Home                                 Previous                                    Next                                        Back to BME 240 HomePage

Current Technology

How are microbubbles and acoustic signals related?

The rationale for using microbubbles as ultrasound contrast agents is based primarily on their compressibility.

Because they are gas-filled and smaller than the wavelength of diagnostic ultrasound, microbubbles undergo

oscillation in an acoustic field, such that they compress and expand at the pressure peaks and troughs,

respectively. Radial oscillation of microbubbles results in the generation of strong acoustic signals that can

greatly exceed conventional ultrasound backscatter produced by reflection or alteration in acoustic

impedance. The microbubble signal is dependent on the compressibility and density of the gas, the viscosity and density of the surrounding medium, the

frequency and power of ultrasound applied, and the bubble size. Many of the microbubble agents used in contrast ultrasound are encapsulated, so viscous

and elastic damping effects of a shell also need to be considered. At high acoustic powers, microbubbles can be destroyed by ultrasound imaging by either

outward diffusion of the gas during the compression phase, diffusion from large shell defects, or from complete fragmentation of microbubbles.

Microbubble destruction during high-power ultrasound exposure is an important feature for both perfusion imaging protocols and for therapeutic

applications. For the latter, changes in the micro-environment or even shell ballistic events are probably required for local delivery of drug or gene



Where is contrast enhanced ultrasound used currently?

  • Non-vasular uses
    • Sonosalpinography
  • In this technique, the fallopian tube patency is tested by instilling a contrast agent into the uterne cavity and noting it's passage along the tube.

    • Detection of vesico-ureteric reflux

    For this application, a contrast agent is injected into the bladder and the renal pelves and ureters are studied.

  • Cancer Diagnosis
    • Liver cirrhosis

    The figure above shows the follow-up ultrasound in a 46-yr old lady who had undergone chemoembolization of a hepatocellular carcinoma(HCC).

    (a) The baseline ultrasound shows an HCC with an area of necrosis.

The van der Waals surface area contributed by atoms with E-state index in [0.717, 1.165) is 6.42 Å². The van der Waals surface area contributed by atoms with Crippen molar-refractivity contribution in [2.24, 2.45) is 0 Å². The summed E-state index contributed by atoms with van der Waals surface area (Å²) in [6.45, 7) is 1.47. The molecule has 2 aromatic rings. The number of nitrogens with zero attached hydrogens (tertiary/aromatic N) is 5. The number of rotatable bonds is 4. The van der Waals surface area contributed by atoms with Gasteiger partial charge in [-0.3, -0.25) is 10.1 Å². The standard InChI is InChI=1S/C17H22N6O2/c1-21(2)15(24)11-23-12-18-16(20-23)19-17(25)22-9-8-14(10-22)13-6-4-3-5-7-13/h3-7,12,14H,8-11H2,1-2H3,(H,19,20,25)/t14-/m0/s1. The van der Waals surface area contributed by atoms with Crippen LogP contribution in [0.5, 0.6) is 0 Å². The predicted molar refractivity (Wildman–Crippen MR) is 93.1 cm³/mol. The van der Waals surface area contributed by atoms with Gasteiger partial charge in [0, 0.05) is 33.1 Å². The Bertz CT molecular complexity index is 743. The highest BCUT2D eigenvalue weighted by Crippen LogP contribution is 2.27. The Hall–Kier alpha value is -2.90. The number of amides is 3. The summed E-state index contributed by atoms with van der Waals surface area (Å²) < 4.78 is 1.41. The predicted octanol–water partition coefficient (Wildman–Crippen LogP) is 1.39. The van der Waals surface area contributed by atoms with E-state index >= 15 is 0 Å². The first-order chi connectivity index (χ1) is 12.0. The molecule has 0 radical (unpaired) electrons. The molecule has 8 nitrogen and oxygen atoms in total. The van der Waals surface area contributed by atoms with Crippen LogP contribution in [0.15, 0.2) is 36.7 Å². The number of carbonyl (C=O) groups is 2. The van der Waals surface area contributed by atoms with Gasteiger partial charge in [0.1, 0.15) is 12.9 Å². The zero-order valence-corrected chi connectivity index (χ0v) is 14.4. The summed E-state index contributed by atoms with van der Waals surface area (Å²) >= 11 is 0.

(b) Power doppler interrogation shows no evidence of tumor recurrence.

    (c) Following a bolus injection of the microbubble Sonovue, the vascular phase was imaged using contrast coherent imaging mode and shows an

    avidly enhancing peripheral lesion (arrow) which was confirmed to be a recurrent HCC.


    • Pancreatic cancer

    The figure above shows section through the right lobe of liver in a 76-yr old man with pancreatic carcinoma.

    (a) The baseline B-mode image shows a subtle metastasis (arrow).

    (b) Imaging in stimulated acoustic emission (SAE) mode 3 minutes after Levovist not only improves the conspicuity of the metastasis but also

    reveals a further metastasis (arrow) which cannot be seen in B-mode.


    • Colon carcinoma

    The figure above shows the longitudinal section of the left lobe of liver of a 74-yr old man with carcinoma of the colon.

    (a) Conventional B-mode shows a heterogeneous liver echotexture but no definite focal lesions.

    (b) Interrogation of the same area in pulse inversion mode following Levovist reveals multiple metastases , some as small as 3mm (arrow).


    • Prostate carcinoma

    The above figure shows that tranverse imaging of the prostate during infusion of contrast agent demonstrates increased flow at the cancer site



  • Echocardiography
    • Blood flow and perfusion

    Ventricular enhancement and delineation of endocardial borders can be seen allowing improved detection of wall motion abnormalities.

    Also the administration of contrast medium has been shown to enable more accurate measurement of left ventricular volume, ejection fraction,

    diagnosis and grading of valvular disease, thrombus detection, aortic dissection, detection of complications of myocardial infarction such as

    ventricular rupture, and aneurysm formation.

    The figure above is an echocardiographic image of the left ventricle using real time imaging of perfusion and an intravenous microbubble

    as contrast agent. The contrast agent fills the ventricular cavity, clearly delineating the endocardial border, and gives colour enhancement in

    the myocardium, showing perfusion of the apex and septum (arrows)

Home                                 Previous                                    Next                                        Back to BME 240 HomePage